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    New Jersey Changes Tobacco Buying Age to 21

    New state law goes into effect in November.

    TRENTON, N.J. — With the stroke of his pen, Gov. Chris Christie made New Jersey the third state to raise the legal age to buy tobacco products to 21. The state previously prohibited the sale of tobacco products to anyone under 19.

    "By raising the minimum age to purchase tobacco products to 21, we are giving young people more time to develop a maturity and better understanding of how dangerous smoking can be and that it is better to not start smoking in the first place," Christie said. 

    "My mother died from the effects of smoking, and no one should lose their life due to any addictive substance. Additionally, the less people who develop costly tobacco habits that can cause health problems, such as lung cancer, heart disease and developmental issues, the less strain there will be on our healthcare system," the governor added.

    Signed on July 21, the law goes into effect in November. Retailers who violate the law — which also applies to electronic nicotine devices — face a maximum $1,000 fine, according to NJ.com.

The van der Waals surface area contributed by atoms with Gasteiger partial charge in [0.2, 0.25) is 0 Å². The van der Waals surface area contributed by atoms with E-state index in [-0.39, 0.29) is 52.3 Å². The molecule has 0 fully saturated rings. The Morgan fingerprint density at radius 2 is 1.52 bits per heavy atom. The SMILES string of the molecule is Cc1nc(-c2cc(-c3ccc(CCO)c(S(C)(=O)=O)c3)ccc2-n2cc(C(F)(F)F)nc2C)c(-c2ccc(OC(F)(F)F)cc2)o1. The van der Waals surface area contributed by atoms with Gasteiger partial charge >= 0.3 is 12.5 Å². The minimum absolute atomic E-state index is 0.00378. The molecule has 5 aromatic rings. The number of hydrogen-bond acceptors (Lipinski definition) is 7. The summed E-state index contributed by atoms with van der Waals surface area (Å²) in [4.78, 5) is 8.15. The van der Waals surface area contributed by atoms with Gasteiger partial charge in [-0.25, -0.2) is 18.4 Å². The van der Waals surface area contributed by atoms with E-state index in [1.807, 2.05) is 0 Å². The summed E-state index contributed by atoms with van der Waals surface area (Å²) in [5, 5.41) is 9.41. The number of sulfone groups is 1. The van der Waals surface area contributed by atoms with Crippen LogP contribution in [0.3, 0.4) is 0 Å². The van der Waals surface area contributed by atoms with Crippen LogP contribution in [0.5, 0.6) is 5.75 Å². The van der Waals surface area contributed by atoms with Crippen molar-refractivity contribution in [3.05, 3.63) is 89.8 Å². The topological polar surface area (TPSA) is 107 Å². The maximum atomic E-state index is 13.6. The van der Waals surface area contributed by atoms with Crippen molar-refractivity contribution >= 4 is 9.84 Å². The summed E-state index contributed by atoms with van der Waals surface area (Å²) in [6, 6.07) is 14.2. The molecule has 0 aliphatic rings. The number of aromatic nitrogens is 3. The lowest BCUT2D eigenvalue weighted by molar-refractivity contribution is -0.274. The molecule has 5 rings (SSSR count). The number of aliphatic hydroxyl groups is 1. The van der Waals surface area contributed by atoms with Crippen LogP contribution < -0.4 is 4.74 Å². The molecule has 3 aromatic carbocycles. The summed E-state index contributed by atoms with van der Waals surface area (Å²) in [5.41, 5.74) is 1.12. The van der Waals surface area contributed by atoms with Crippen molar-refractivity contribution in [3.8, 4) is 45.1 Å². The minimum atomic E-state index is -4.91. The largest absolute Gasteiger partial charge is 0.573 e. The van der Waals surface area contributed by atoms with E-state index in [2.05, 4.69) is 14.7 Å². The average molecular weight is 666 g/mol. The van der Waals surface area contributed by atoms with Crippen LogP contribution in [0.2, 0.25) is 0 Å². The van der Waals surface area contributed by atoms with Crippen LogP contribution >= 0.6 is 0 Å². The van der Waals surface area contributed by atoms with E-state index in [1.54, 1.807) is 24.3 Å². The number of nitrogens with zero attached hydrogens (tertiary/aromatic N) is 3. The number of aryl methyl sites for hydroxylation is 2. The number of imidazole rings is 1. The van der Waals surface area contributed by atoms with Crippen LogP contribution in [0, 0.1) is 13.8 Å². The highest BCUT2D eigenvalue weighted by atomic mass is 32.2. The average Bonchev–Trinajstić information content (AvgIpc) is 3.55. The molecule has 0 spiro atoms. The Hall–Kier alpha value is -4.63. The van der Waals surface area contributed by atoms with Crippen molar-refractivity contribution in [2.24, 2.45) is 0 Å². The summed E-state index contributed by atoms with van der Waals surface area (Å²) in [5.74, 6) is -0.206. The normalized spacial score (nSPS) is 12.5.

State Sen. Richard Codey (D-Essex), one of the bill's prime sponsors, said he was pleasantly surprised Christie had signed the bill, which he had first sponsored in 2013. The governor previously vetoed a similar measure in January 2016.

    Convenience stores and other retailers have fought the legislation's passage, arguing they would lose millions of dollars in sales. An analysis by the non-partisan Office of Legislative Services showed as much as $16.2 million in sales tax would be lost by prohibiting 19-year-olds and 20-year-olds from buying tobacco and electronic cigarette products, according to the report.

    New Jersey joins Hawaii and California as the only states to make Tobacco 21 the law statewide. However, that number can soon grow. Tobacco 21 legislation is on the desks of the governors in Maine and Oregon.

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